So beloved was it that upon its final episode in 2019, the following motion honoring the show was made in Parliament: “That this House celebrates the cultural impact of BBC Scotland sitcom Still Game following the broadcast of its final episode on 28 March 2019; acknowledges that Jack and Victor have moved on from Osprey Heights, Boaby the Barman has pulled his last pint in the Clansman, Tam has no more pennies left to pinch, Winston has placed his last bet with Stevie the Bookie, Isa has no more gossip to spread throughout Craiglang, and Navid has even sold out of pineappleade; recognises the longevity of the show’s success from its origins as a stage play in the 1990s, to its sixty-two episodes broadcast from 2002 until 2019, and its run of 21 sell-out shows at Glasgow’s SSE Hydro in 2014; notes that Still Game won multiple BAFTA Scotland awards including Best Entertainment Programme, Best Television Performance, and Best Actress, and was nominated for Rose d’Or and National Television awards; congratulates its creators Greg Hemphill and Ford Kiernan for creating iconic characters, bringing generations together, and providing hours of laughs; and wishes the cast and crew all the best for their Final Farewell live shows later this year.”

That final episode is amazing and teasingly poignant. It also emphasizes that there will never be a reboot.
Jack and Victor decide they will take a walking trip up Ben Lomond (Beacon Mountain).
As they begin the ascent, Jack asks, “Do you think they’ll know where we went?”
And Victor replies: “They’ll know where we went.”
Then Jack and Victor fade from the screen, as does each of the other characters, representing the passing of time and the fact that life goes on without people we have come to know and love.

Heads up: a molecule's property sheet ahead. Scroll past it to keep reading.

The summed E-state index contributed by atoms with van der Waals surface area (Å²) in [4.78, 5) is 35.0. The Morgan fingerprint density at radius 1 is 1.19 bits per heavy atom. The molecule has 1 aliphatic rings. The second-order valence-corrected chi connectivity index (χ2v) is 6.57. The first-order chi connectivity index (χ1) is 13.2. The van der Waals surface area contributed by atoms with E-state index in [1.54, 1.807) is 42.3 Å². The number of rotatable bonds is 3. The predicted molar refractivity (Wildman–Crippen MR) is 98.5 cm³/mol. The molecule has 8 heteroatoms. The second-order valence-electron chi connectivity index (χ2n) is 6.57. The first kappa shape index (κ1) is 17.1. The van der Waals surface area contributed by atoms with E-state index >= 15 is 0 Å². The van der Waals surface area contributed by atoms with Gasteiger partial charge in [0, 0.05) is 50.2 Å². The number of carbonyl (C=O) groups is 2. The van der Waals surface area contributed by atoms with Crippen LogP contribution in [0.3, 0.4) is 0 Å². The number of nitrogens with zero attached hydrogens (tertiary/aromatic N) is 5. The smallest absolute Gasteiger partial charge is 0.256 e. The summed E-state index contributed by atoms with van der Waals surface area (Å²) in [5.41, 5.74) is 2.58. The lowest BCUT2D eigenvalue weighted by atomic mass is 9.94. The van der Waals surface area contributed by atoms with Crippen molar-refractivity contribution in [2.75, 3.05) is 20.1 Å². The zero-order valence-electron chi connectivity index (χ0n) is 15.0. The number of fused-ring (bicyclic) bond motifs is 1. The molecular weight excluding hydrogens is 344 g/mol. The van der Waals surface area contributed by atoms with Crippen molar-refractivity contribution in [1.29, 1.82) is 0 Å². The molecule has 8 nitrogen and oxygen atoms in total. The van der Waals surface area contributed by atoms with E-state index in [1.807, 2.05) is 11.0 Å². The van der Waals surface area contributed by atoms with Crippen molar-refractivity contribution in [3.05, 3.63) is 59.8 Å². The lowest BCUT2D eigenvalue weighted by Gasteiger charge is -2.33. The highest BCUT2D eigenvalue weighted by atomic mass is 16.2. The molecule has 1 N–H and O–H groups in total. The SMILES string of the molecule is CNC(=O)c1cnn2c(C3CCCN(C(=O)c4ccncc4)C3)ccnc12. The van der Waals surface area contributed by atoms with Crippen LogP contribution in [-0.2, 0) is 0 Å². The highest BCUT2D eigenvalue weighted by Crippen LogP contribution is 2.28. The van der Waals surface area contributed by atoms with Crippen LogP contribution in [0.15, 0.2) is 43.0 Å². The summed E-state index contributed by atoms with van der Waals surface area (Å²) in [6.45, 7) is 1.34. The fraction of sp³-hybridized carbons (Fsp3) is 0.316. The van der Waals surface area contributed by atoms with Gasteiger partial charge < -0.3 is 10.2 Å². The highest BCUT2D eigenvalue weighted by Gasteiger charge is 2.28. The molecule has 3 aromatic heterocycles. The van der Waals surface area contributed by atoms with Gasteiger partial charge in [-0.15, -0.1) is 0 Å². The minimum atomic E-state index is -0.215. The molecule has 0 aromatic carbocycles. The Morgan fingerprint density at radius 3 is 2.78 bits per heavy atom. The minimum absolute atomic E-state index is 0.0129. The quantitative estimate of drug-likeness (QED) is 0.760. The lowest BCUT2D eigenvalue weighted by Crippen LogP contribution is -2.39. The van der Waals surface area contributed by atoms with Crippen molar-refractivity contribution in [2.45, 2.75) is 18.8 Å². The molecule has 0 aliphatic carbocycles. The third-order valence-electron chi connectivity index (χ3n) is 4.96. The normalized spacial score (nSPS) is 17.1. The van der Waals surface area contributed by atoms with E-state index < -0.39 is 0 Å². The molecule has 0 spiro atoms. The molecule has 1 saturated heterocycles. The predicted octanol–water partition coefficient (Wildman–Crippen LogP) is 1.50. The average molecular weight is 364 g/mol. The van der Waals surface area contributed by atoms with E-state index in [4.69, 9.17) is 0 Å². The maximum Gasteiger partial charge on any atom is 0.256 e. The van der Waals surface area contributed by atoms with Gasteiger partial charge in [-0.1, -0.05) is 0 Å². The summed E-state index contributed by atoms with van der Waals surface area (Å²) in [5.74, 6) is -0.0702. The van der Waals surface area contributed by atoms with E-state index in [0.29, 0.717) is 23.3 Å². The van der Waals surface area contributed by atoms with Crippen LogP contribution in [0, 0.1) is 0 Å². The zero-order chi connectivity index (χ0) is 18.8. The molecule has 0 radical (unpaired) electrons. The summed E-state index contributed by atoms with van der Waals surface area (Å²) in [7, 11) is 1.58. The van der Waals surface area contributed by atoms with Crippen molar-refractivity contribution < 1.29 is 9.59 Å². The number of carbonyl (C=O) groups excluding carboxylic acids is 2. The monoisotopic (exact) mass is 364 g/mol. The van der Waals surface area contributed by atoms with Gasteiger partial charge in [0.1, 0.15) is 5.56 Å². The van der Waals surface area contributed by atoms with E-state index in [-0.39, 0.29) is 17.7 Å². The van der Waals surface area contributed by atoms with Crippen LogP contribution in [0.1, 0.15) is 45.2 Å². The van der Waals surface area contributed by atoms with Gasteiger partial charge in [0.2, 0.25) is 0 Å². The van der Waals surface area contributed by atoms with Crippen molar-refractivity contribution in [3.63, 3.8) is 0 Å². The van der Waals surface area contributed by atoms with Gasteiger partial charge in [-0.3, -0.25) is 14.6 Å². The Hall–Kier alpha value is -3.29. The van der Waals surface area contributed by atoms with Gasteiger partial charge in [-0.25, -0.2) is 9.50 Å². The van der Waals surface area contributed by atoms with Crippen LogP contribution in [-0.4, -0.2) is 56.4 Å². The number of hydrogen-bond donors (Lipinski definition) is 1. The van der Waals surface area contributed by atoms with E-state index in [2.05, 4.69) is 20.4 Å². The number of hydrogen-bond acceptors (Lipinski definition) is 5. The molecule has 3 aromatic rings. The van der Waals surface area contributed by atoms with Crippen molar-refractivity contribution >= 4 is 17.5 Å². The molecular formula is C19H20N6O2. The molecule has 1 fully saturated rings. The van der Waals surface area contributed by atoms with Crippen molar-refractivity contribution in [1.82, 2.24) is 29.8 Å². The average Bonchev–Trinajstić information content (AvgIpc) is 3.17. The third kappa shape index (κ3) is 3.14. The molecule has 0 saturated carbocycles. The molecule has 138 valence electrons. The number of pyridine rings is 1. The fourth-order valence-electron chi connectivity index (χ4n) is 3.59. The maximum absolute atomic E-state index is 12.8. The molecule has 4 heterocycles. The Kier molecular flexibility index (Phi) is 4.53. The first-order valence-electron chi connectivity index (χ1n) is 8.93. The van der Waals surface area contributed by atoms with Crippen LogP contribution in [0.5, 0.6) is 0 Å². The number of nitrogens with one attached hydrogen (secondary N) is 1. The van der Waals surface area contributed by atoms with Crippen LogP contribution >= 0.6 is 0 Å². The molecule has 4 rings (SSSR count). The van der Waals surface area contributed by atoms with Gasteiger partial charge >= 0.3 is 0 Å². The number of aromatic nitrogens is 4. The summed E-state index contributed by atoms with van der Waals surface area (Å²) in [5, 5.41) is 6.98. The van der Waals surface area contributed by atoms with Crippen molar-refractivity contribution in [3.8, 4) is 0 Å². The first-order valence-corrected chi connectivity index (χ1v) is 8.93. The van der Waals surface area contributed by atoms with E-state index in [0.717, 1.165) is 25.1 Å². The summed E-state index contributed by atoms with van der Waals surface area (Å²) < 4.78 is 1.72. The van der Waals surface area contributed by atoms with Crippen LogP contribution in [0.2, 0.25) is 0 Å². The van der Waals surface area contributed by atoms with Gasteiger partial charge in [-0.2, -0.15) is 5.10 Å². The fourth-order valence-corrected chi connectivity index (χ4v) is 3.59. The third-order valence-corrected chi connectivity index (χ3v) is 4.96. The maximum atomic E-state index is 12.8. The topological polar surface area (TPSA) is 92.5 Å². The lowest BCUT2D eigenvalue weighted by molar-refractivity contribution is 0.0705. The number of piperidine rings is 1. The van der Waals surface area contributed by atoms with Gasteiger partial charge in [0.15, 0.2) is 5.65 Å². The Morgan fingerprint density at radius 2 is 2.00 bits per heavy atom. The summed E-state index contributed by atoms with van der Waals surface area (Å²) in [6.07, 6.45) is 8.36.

You might have to do a bit of work to understand what they are saying, but it’s worth it.
To help you get through this brilliant comedy series, here are explanations for some common Scottish slang:
Aye Right: Yeah, right. A phrase used when you don’t believe something that you are told.
Yer aff yer heid: You’re off your head – a little bit daft.
Pure dead brilliant: Really good.
Whit’s fur ye’ll no go past ye: What ever will be, will be.
Awa’ an bile yer heid: In English is “Away and boil your head.” It really means “get lost.”
Haud yer wheesht: Be quiet.
How’s it gaun?: How are you doing?
Yer a chancer: You’re pushing your luck.
Taps aff: T-shirts off. To remove one’s shirt due to the slightest hint of sunshine.
Geein me the boak: That makes me feel sick.
Yer at it: You’re talking nonsense/Your’e acting like an idiot.
Mad wae it: Being very drunk.
Yer clatty/Yer mingin’: You’re dirty/disgusting.
Yer talkin’ mince: You’re talking rubbish.
Gonnae no’ dae that!: Please don’t do that.
No ah umnae: No I’m not.
Braw: Good looking,
Claes: Clothes
Geggi: Mouth
Geks: Glasses
Gutties: Shoes
Lugs: Ears
Tassie: Cup
Yaks: Eyes
All his eggs are double-yoakit: He’s full of rubbish
Bampot: A mad idiot
Dafty: Fool
Eejit: Idiot
Heid-the-baw: Idiot
Walloper: Idiot
Fandan: Pretentious idiot
Roaster: Someone being an idiot
Get tae: Go away
Glaikit: Stupid
Haud yer wheesht: Be quiet
Mink: Dirty person
Rocket: Annoying or crazy person
Sook: Soft
Bahookie: One’s backside
Bawbag: Scrotum
Bawhair: A pubic hair; typically used to indicate a very short distance
Cludgie: Toilet
Pished: Drunk
Blootered: Drunk
Oot yer nut: Drunk
It’s a sair ficht for half a loaf: Life is difficult
Jings: Wow
Ken: To know
Nae danger: No chance
Patch: To ignore
Scunnert: Bored, fed up.